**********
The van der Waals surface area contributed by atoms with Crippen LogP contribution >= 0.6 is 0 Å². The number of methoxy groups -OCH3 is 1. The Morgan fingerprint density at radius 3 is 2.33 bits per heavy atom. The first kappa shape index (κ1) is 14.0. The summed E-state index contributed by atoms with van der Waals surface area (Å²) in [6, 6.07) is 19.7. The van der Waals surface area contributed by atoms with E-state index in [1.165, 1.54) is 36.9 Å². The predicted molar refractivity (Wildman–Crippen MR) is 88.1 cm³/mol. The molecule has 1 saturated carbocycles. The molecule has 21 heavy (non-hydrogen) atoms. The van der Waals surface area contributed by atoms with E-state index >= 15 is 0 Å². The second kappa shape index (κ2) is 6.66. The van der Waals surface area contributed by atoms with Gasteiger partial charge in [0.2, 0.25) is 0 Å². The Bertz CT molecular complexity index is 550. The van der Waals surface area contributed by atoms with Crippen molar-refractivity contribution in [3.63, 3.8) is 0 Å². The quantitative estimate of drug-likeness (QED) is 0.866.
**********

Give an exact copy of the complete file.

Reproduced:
The van der Waals surface area contributed by atoms with Crippen LogP contribution >= 0.6 is 0 Å². The number of methoxy groups -OCH3 is 1. The Morgan fingerprint density at radius 3 is 2.33 bits per heavy atom. The first kappa shape index (κ1) is 14.0. The summed E-state index contributed by atoms with van der Waals surface area (Å²) in [6, 6.07) is 19.7. The van der Waals surface area contributed by atoms with E-state index in [1.165, 1.54) is 36.9 Å². The predicted molar refractivity (Wildman–Crippen MR) is 88.1 cm³/mol. The molecule has 1 saturated carbocycles. The molecule has 21 heavy (non-hydrogen) atoms. The van der Waals surface area contributed by atoms with E-state index >= 15 is 0 Å². The second kappa shape index (κ2) is 6.66. The van der Waals surface area contributed by atoms with Gasteiger partial charge in [0.2, 0.25) is 0 Å². The Bertz CT molecular complexity index is 550. The van der Waals surface area contributed by atoms with Crippen molar-refractivity contribution in [3.63, 3.8) is 0 Å². The quantitative estimate of drug-likeness (QED) is 0.866.